Mosaics of San Vitale





Mosaics of San Vitale

ERIK BUNGO

The church of San Vitale in Ravenna was dedicated to St. Vitalis. After the discovery of the bones of the reputed martyrs Agricola and his slave Vitalis at Bologna in the fourth century, Vitalis was widely venerated in the west. The church of which he is the patron saint in Ravenna was begun by Bishop Ecclesius in the second quarter of the sixth century, when the Goths still ruled there. Funds for its construction were supplied by Julianus Argentarius. The church was completed and consecrated by Bishop Maximian in 547/8, after control had passed to the Byzantines . San Vitale was built on an octagonal plan (Ills. 1), with eight heavy piers supporting the drum and dome. The inspiration for the central plan likely came from the east, for Ecclesius had recently returned from a visit to Constantinople, but the construction is Roman. Of special interest are the mosaics of the sanctuary and apse. The mosaics in San Vitale cover the entire sanctuary (Ills. 2,3). In different symbols and images, they all convey one idea: the redemption of mankind by Christ and the sacramental re-enactment of this event in the eucharistic sacrifice. The compositions must thus be understood as the setting for the rite celebrated in this room and as closely related to it.
In the vault there appears the Lamb of God in the midst of a wreath, which is supported by four angels standing on globes. The image of the lamb was introduced into the Roman rite only at the end of the seventh century by Pope Sergius I, a Syrian . But, in the liturgies of the East, this symbol of the Christian sacrifice appears at an earlier date, and we are justified in interpreting its representation in San Vitale as alluding to the eucharistic liturgy (Ills. 4).
The first arcade of the sanctuary is decorated with fifteen medallions, showing the images of Christ, of the twelve apostles, and of Gervase and Protase, who, with their father Vitalis, were venerated in this church. In the ancient liturgy of Ravenna, all these saints are mentioned in the so-called "diptychs," the "Book of Life," listing the names of those whom the church wishes to remember at every Mass (Ills. 4, 5).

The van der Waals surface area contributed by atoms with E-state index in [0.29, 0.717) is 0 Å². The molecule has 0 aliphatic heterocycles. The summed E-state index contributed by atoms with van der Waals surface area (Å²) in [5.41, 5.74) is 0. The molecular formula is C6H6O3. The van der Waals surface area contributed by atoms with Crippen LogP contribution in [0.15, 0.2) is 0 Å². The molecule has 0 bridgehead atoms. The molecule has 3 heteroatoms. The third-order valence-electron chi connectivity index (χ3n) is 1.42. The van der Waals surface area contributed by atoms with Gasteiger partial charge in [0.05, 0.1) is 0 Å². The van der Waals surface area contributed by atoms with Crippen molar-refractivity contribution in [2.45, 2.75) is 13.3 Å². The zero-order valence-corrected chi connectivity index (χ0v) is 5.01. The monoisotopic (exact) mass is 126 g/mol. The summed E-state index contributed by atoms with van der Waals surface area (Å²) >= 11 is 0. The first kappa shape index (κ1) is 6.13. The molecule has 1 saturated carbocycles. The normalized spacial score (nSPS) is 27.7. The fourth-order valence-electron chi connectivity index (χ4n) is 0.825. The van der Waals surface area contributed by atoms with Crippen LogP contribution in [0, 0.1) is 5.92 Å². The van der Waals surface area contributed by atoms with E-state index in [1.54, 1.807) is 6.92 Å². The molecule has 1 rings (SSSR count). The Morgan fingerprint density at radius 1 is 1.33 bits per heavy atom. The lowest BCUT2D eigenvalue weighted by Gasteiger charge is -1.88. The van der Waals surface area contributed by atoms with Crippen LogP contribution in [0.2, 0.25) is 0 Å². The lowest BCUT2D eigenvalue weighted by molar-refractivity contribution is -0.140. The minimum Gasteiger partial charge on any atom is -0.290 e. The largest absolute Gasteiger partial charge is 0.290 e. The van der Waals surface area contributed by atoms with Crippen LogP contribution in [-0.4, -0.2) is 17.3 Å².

The next bay on either side shows, above the columns supporting the arcades of the galleries, two sacrificial scenes from the Old Testament. On our left, the three angels appearing to Abraham in the valley of Mambre (Genesis, chap. 18), and Isaac whom his father is about to sacrifice; on our right, Abel offering a lamb, and Melchizedek with his sacrifice of bread and wine. Above them, there appears the hand of God, the traditional symbol of the divine presence and of God\'s acceptance of the sacrifice (Ills. 6, 7).
All four scenes allude to the eucharistic sacrifice. To make this significance plain, an altar is depicted between Abel and Melchizedek, on which are placed a chalice and two loaves of bread, identical in shape with that which Melchizedek offers and also with the eucharistic bread which the church used during the sixth century . The altar motif appears again in the opposite mosaic: Isaac is shown kneeling upon an altar, and even the table behind which the three angels are seated resembles the simple wooden altar of Christian antiquity. The three round cakes which Sarah has placed before the heavenly messengers are marked with the sign of the cross and recall again the eucharistic hosts of that time. In patristic exegesis and in Christian art and literature, the four scenes depicted are among the most frequent symbols of the eucharistic sacrifice.
Above these mosaics and flanking the graceful arcades of the gallery, the four evangelists are represented: Matthew and Mark on the left wall, John and Luke on the right. All four appear seated in a mountainous landscape, holding their Gospels on their knees. Their symbolic animals are seen above them; writing utensils are placed at their sides (Ills. 8, 9). The relation of these figures to those below is obvious: as the two tables which Moses received on Mount Sinai contained the Old Law, so the New Regulation is contained in the Gospels. In the later Middle Ages, Christian art expressed this relation by depicting the apostles